The Prince’s Trust have just released some alarming new research ‘Abandoned Ambitions’, supported by HSBC, which shows that 1 in 3 young people leaving school with poor grades believe they will “end up on benefits” and 1 in 5 young people claim they have “abandoned their ambitions” due to their poor qualifications.
They’re twice as likely as their peers to say that they “struggled to concentrate on schoolwork due to family problems” and that their “homelife was so stressful that they struggled to focus” . They are also significantly less likely to have had access to a computer, the internet or a quiet place to do their schoolwork at home.
Martina Milburn CBE, chief executive of The Prince’s Trust, believes it’s more important than ever to invest in ‘vocational support and training for young people who are not academically successful’ and that government, employers and charities ‘must work together to get them into jobs’. Without this, thousands will struggle to compete, leaving them hopeless and jobless which causes a huge impact on the economy.
I’m doing a mentoring programme with Timebank at the moment and during our training session we met the Major of Tower Hamlets (who was about 16 as he was a young ambassador). Having a quiet place to do schoolwork or study was something that cropped up then too. Also the glaring disparity of the wealth in Canary Wharf versus some of the poorest areas in Tower Hamlets.
It made me think, why don’t corporate companies open up parts of their offices to school children struggling, in the evenings or weekends to do their school work or study. Surely this is paramount in PREVENTING the issue in the first place, rather than trying to help people to find jobs and build confidence AFTER they’ve got low grades.
A lot of effort has to go into un-doing damage to self confidence so why not help make things more accessible before it gets to that stage. Corporate partners surely have a role to play in society and giving something back. Are there programmes focusing on opening up their offices to these kids to study?
This video is bloody horrible and hard to watch but that’s the point. It was made by the human rights group Reprieve, to try to urge Obama to scrap his government’s policy of force-feeding Guantanamo prisoners during the month-long Muslim fast of Ramadan. They’re force fed twice a day and it takes up to 2hours typically to do. Brutal and a very good campaign.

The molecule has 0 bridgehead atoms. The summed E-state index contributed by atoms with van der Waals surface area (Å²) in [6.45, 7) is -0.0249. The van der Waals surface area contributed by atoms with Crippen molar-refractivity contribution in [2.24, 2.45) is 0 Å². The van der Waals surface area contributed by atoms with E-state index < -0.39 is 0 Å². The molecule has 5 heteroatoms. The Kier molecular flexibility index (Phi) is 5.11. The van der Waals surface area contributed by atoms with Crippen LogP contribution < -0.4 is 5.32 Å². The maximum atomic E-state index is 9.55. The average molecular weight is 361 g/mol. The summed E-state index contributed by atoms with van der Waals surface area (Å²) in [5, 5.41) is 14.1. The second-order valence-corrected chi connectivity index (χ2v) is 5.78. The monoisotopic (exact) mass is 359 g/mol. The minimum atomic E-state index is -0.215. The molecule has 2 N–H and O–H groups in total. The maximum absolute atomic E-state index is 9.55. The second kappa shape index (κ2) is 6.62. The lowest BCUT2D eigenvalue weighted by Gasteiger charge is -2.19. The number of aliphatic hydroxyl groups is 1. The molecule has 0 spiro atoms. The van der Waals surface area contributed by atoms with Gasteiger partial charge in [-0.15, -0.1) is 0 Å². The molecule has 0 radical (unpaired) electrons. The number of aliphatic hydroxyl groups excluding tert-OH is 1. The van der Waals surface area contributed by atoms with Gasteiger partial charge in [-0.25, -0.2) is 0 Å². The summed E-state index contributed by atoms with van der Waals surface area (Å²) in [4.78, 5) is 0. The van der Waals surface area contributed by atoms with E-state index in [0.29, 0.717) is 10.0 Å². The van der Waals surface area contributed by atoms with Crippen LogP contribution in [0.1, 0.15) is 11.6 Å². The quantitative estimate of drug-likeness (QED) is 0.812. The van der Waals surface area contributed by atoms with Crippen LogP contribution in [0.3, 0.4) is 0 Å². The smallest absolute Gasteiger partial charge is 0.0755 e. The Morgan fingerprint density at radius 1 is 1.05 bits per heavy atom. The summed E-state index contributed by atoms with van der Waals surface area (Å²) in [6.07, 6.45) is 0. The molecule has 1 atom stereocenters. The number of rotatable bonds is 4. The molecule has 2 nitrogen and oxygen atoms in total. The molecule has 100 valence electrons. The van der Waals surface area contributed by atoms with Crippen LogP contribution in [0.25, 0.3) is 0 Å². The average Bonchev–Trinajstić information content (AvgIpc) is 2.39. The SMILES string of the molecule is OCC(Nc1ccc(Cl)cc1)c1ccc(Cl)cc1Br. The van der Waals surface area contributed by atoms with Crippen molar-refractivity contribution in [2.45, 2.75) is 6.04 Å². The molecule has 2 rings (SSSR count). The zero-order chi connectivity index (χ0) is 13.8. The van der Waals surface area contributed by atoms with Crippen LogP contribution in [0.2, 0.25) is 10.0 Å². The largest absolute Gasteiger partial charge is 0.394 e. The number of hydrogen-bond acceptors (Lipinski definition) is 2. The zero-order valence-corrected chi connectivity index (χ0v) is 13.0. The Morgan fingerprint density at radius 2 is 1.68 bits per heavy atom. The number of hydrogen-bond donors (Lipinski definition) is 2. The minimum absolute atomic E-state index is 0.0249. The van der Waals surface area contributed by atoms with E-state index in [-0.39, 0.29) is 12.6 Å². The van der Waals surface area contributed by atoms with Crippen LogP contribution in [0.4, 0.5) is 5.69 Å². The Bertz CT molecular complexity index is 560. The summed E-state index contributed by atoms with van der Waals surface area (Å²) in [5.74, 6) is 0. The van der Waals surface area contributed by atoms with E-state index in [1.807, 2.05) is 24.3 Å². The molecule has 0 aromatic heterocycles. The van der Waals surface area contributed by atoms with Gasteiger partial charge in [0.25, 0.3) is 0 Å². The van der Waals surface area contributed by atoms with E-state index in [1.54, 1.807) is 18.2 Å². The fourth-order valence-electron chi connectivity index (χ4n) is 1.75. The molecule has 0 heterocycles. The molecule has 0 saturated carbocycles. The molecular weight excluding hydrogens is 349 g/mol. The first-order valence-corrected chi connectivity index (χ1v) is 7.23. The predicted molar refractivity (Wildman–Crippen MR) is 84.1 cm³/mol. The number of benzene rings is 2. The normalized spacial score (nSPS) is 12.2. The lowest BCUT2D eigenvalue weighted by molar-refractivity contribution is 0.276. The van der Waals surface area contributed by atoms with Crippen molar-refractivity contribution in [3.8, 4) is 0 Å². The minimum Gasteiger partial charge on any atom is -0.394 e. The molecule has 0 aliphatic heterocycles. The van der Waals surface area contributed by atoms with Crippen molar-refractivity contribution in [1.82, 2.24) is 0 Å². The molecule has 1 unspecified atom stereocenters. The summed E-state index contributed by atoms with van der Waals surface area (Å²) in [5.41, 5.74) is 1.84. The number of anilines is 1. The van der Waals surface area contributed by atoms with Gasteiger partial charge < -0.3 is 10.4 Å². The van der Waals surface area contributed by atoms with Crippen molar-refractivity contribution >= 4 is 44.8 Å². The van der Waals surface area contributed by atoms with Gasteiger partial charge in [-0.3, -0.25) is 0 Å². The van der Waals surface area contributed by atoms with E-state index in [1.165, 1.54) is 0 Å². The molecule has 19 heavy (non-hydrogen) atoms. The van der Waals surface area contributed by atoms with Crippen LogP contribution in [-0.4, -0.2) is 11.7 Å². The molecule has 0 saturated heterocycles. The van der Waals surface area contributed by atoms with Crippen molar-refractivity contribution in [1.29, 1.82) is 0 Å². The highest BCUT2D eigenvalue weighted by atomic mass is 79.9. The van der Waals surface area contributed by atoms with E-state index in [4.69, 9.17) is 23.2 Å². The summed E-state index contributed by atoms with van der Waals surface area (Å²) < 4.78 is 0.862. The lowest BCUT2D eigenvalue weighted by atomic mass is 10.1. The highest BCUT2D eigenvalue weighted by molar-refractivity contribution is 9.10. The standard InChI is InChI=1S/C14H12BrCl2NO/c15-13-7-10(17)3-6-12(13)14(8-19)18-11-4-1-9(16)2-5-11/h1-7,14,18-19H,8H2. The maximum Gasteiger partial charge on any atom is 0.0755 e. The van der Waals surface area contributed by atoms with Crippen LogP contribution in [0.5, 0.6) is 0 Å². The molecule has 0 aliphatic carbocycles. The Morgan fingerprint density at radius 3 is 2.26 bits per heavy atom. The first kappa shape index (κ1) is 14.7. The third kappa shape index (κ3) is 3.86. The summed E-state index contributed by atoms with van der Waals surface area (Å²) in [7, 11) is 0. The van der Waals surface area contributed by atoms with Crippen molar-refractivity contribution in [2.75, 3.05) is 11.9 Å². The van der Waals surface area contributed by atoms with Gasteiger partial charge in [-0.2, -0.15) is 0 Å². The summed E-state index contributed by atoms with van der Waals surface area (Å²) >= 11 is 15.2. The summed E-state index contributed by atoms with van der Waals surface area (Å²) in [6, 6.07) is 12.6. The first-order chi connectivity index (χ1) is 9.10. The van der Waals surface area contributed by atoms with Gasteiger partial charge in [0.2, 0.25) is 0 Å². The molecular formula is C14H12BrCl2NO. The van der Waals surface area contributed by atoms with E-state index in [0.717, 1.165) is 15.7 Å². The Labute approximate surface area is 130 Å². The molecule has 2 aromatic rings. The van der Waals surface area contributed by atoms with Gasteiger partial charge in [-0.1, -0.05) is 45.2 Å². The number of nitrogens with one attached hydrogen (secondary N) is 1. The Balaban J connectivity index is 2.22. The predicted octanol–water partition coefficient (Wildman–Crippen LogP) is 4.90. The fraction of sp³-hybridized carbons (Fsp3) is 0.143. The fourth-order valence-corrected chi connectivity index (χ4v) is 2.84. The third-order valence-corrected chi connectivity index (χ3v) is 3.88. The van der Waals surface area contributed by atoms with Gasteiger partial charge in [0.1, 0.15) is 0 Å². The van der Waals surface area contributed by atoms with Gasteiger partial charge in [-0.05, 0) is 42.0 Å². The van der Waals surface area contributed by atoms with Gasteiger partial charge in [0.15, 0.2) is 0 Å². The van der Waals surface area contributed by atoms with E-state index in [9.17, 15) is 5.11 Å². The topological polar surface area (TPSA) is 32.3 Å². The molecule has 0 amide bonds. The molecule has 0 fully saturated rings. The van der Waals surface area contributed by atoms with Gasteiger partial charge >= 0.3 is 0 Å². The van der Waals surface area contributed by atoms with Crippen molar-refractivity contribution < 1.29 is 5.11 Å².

Beabequ (blogger) reports that it’s ‘breaching the human rights of 130 detainees out of 166, who are reported to be on hunger strike. Over a half (86 out of the 166) detainees have now been cleared for release’.
They still remain in the Guantanamo due to the US Government putting a halt on any release efforts being made. So as a sign of protest ‘the detainees whose sentences have been lengthened for a number of years (some facing as long as 11 years in prison) without trial, are now seeking a way out by starving themselves to death’. They obviously see it as their only way out now.
Maybe Obama should test out being force feed #standfast
Millwall FC are ‘notorious for being the toughest and most violent set of football fans in England’. Seems scary. I don’t like football so this isn’t my opinion, just research from ‘The foodbankers‘. The concept for their blog is a a very topical idea (content about foodbanks in London), run by postgraduate journalism students at City University; Rachel Bayne, Tom Knowles, Charlotte Rettie and Henry Vane.
In 2009 there were 6 foodbanks feeding 400 people in the capital. Figures from the leading food bank charity, the Trussell Trust, reveal there are 325 foodbanks nationwide now feeding 340,000 (40 in the capital feeding 34,000). Foodbanks were set up to help those who were poorest in the community but they’re not to serve as an extra arm of the government, which it seems they now are.
Peckham foodbank’s co-ordinator Felicia Boshorin feels a change to benefits is the biggest reason for people suddenly needing to rely on food banks, the Foodbankers report. Often people have switched from Employment and Support Allowance to Jobseeker’s allowance, and will have up to four weeks when one set of benefits has stopped and money from the new allowance has yet to come through. They are unlikely to have any savings to get them through that period.